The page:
A record 71 percent of organizations were impacted by successful ransomware attacks last year, according to the 2022 Cyberthreat Defense Report (CDR) from CyberEdge Group, up from 55 percent in 2017.
Of those that fell victim, almost two-thirds (63 percent) paid the requested ransom, up from 39 percent in 2017.
CyberEdge believes there are three reasons why ransoms are being paid. Firstly because failure to pay a ransom can result (and has resulted) in public exposure of highly sensitive data, to the embarrassment of victims.
Secondly many organizations conclude that paying a ransom is significantly less costly than enduring the high cost of system downtime, customer disruptions, and potential lawsuits that could stem from publicly exposed confidential data.
And thirdly 72 percent of ransom-paying victims recovered their data last year, up from 49 percent in 2017. This increased confidence for successful data recovery is often factored into the ransom-paying decision.
“These days, being victimized by ransomware is more of a question of ‘when’ than ‘if,'” says Steve Piper, founder and CEO of CyberEdge Group. “Deciding whether to pay a ransom is not easy. But if you plan ahead, and plan carefully, that decision can be made well in advance of a ransomware attack. At the very least, a decision framework should be in place so precious time isn’t wasted as the ransom payment deadline approaches.”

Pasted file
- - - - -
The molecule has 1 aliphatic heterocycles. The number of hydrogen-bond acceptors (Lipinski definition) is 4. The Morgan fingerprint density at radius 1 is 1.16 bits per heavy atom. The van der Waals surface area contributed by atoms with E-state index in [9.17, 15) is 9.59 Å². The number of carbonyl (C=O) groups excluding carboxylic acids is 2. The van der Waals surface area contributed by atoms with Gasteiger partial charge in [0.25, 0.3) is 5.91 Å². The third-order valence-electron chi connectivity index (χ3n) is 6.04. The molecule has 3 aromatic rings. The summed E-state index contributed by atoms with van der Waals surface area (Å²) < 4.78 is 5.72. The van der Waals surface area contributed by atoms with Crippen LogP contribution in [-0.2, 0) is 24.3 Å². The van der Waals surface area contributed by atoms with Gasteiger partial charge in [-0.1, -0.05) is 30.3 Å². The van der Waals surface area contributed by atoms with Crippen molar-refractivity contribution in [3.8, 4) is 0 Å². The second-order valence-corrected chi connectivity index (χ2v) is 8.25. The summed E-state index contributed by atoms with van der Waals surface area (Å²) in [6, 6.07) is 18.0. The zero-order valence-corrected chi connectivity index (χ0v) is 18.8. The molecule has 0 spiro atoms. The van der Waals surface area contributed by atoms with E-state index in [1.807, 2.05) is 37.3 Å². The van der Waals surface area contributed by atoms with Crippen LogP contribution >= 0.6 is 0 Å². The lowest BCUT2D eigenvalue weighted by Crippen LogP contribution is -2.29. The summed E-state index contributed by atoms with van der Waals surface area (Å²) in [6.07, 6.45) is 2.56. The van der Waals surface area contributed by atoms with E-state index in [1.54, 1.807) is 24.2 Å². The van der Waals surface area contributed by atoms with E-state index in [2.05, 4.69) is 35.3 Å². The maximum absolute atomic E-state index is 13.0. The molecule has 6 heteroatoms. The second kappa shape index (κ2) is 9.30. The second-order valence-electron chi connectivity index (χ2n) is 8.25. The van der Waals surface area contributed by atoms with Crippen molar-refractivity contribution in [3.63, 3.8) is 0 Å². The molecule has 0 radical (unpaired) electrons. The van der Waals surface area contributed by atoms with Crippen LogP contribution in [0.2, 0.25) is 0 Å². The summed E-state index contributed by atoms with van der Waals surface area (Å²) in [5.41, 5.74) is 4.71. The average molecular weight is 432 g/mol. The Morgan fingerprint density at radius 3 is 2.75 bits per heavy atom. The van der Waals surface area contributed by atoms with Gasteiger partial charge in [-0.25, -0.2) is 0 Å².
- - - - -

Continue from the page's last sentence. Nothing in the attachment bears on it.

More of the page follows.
The report also highlights the ongoing skills shortage, 84 percent of responding organizations are experiencing a shortfall of skilled IT security personnel. IT security administrators (41 percent), IT security analysts (33 percent), and IT security architects (32 percent) are the skills in greatest demand.
In addition, too many organizations teach their employees how to evade email- and web-based cyberthreats when they’re hired but don’t follow up with additional, periodic training to reinforce those lessons learned.
On a more positive note 83 percent of organizations are experiencing growth in their security budgets, up from 78 percent last year. Plus the average security budget has grown by 4.6 percent in 2022, up from 4.0 percent in 2021.
The full report is available from the CyberEdge site.
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